Add one fa­tal flaw to Jiankui He's litany of mis­takes in CRISPR ba­by de­ba­cle

Sci­en­tists the world over have found plen­ty of rea­sons to con­demn their Chi­nese col­league Jiankui He’s ex­per­i­ment with the world’s first CRISPR ba­bies late 2018: The al­leged med­ical need to con­fer HIV im­mu­ni­ty was un­found­ed, the con­sent process seemed du­bi­ous, the ac­tu­al gene edit­ing ap­peared spot­ty, just to name a few. But a new re­search pa­per may have un­cov­ered the most stag­ger­ing of them all.

Two re­searchers at UC Berke­ley has found that the ge­net­ic mu­ta­tion He at­tempt­ed to mim­ic in twins Lu­lu and Nana — known as CCR5-∆32 — is as­so­ci­at­ed with a high­er risk of pre­ma­ture death.

It’s been wide­ly re­port­ed that the mu­ta­tion, which in ef­fect knocked out the CCR5 gene, had al­ready been shown to ren­der peo­ple more sus­cep­ti­ble to the West Nile virus and more like­ly to suf­fer se­ri­ous com­pli­ca­tions, in­clud­ing death, from in­fluen­za. But the over­all ef­fect on mor­tal­i­ty has yet to be es­tab­lished.

By comb­ing through geno­type and death reg­is­ter de­tails of 410,000 in­di­vid­u­als UK Biobank, Berke­ley pro­fes­sor Ras­mus Nielsen and his post­doc Xinzhu Wei found a 21% in­crease in all-cause mor­tal­i­ty rate among peo­ple with two copies of the ∆32 mu­ta­tion, in which 32 base pairs are omit­ted from the gene.

Wei and Nielsen are quick to warn against over­in­ter­pret­ing their find­ings, not least be­cause they on­ly an­a­lyzed genomes of UK vol­un­teers, and they don’t nec­es­sar­i­ly trans­late to East Asians as “the ef­fect of the mu­ta­tion de­pends on the ge­net­ic back­ground and the en­vi­ron­ments,” Wei wrote to Na­tion­al Ge­o­graph­ic.

That said, a sim­i­lar point was al­so made with re­gards to the stud­ies that He cit­ed to jus­ti­fy in­tro­duc­ing the mu­ta­tion in the ba­bies in the first place. Signs that CCR5-∆32 had pro­tec­tive ef­fects against HIV, nat­u­ral­ly ob­served in Eu­ro­pean pop­u­la­tions, spurred him to en­gi­neer their trait in­to the em­bryos that even­tu­al­ly grew in­to twin ba­by girls.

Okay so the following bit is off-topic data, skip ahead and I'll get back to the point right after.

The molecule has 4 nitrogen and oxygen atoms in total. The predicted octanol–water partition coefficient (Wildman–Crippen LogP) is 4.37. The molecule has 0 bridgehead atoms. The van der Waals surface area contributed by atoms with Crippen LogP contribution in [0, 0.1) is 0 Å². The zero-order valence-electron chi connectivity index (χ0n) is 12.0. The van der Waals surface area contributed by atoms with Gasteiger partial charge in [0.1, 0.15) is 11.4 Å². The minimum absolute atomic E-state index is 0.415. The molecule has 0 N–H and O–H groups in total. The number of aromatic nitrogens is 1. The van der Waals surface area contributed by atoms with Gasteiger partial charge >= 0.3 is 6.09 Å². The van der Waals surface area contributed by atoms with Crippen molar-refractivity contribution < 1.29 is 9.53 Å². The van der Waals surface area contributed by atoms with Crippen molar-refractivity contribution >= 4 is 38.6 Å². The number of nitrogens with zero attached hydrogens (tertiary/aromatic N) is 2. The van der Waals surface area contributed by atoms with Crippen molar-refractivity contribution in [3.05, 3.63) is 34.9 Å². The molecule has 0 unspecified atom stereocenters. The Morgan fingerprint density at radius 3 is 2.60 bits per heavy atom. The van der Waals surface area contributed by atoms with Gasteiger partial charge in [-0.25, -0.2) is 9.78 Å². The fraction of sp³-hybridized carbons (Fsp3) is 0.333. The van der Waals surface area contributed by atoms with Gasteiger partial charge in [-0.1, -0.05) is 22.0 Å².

No­tably, He didn’t ex­act­ly recre­ate the ∆32 mu­ta­tion in ei­ther em­bryo. Based on the slides he pre­sent­ed at a con­fer­ence in Hong Kong, Both in­fants ap­peared to still car­ry nor­mal copies of the CCR5 gene, and where the gene edit­ing did work it re­sult­ed in very dif­fer­ent mu­ta­tions whose ef­fects have nev­er been stud­ied.

Nonethe­less, these new find­ings once again lay bare the knowl­edge gap on the con­se­quences — good and bad — of gene vari­a­tions and, thus, the dan­gers of ap­ply­ing gene edit­ing tools on hu­man cells, es­pe­cial­ly when the al­ter­ations can be passed on­to fu­ture gen­er­a­tions as in the case of an em­bryo.

He him­self ex­pressed sec­ond thoughts about his ex­per­i­ment in an email ex­change with Stan­ford Uni­ver­si­ty bioethi­cist William Hurl­but, STAT’s Sharon Be­g­ley re­port­ed.

“I have been think­ing,” He wrote, “I rec­og­nize I pushed too quick­ly in­to a first-of-kind clin­i­cal study with­out the nec­es­sary open di­a­log with reg­u­la­tors, the sci­en­tif­ic com­mu­ni­ty, and the pub­lic.”

As gov­ern­ments and ex­perts rush to pro­pose new reg­u­la­tions on the bound­aries of gene edit­ing, with new stud­ies such as this, the world is fi­nal­ly hav­ing the con­ver­sa­tion that He — now com­plete­ly side­lined and close­ly mon­i­tored by Chi­nese au­thor­i­ties — didn’t have.


Im­age: Jiankui He in No­vem­ber 2018. KIN CHE­UNG for AP PHO­TO

Hal Barron, GSK

Break­ing the death spi­ral: Hal Bar­ron talks about trans­form­ing the mori­bund R&D cul­ture at GSK in a crit­i­cal year for the late-stage pipeline